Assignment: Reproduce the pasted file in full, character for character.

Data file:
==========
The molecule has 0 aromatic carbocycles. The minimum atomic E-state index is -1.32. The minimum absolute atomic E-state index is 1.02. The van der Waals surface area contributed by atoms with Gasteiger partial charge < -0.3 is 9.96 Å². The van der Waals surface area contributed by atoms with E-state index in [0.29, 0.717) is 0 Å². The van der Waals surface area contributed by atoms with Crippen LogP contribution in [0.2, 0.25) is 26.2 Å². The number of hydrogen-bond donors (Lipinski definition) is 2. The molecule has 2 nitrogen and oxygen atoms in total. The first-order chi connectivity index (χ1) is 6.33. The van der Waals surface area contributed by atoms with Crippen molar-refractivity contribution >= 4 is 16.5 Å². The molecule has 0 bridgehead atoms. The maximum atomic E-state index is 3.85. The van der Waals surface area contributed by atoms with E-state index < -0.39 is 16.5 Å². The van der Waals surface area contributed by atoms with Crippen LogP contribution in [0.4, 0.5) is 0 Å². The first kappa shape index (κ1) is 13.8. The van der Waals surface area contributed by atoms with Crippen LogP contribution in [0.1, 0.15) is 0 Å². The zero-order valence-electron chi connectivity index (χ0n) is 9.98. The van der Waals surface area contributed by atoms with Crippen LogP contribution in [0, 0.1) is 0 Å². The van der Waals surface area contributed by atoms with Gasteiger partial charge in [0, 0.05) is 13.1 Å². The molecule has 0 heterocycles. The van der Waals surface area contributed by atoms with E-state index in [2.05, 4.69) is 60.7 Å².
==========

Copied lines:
The molecule has 0 aromatic carbocycles. The minimum atomic E-state index is -1.32. The minimum absolute atomic E-state index is 1.02. The van der Waals surface area contributed by atoms with Gasteiger partial charge < -0.3 is 9.96 Å². The van der Waals surface area contributed by atoms with E-state index in [0.29, 0.717) is 0 Å². The van der Waals surface area contributed by atoms with Crippen LogP contribution in [0.2, 0.25) is 26.2 Å². The number of hydrogen-bond donors (Lipinski definition) is 2. The molecule has 2 nitrogen and oxygen atoms in total. The first-order chi connectivity index (χ1) is 6.33. The van der Waals surface area contributed by atoms with Crippen molar-refractivity contribution >= 4 is 16.5 Å². The molecule has 0 bridgehead atoms. The maximum atomic E-state index is 3.85. The van der Waals surface area contributed by atoms with E-state index < -0.39 is 16.5 Å². The van der Waals surface area contributed by atoms with Crippen LogP contribution in [0.4, 0.5) is 0 Å². The first kappa shape index (κ1) is 13.8. The van der Waals surface area contributed by atoms with Crippen LogP contribution in [0.1, 0.15) is 0 Å². The zero-order valence-electron chi connectivity index (χ0n) is 9.98. The van der Waals surface area contributed by atoms with Crippen LogP contribution in [0, 0.1) is 0 Å². The van der Waals surface area contributed by atoms with Gasteiger partial charge in [0, 0.05) is 13.1 Å². The molecule has 0 heterocycles. The van der Waals surface area contributed by atoms with E-state index in [2.05, 4.69) is 60.7 Å².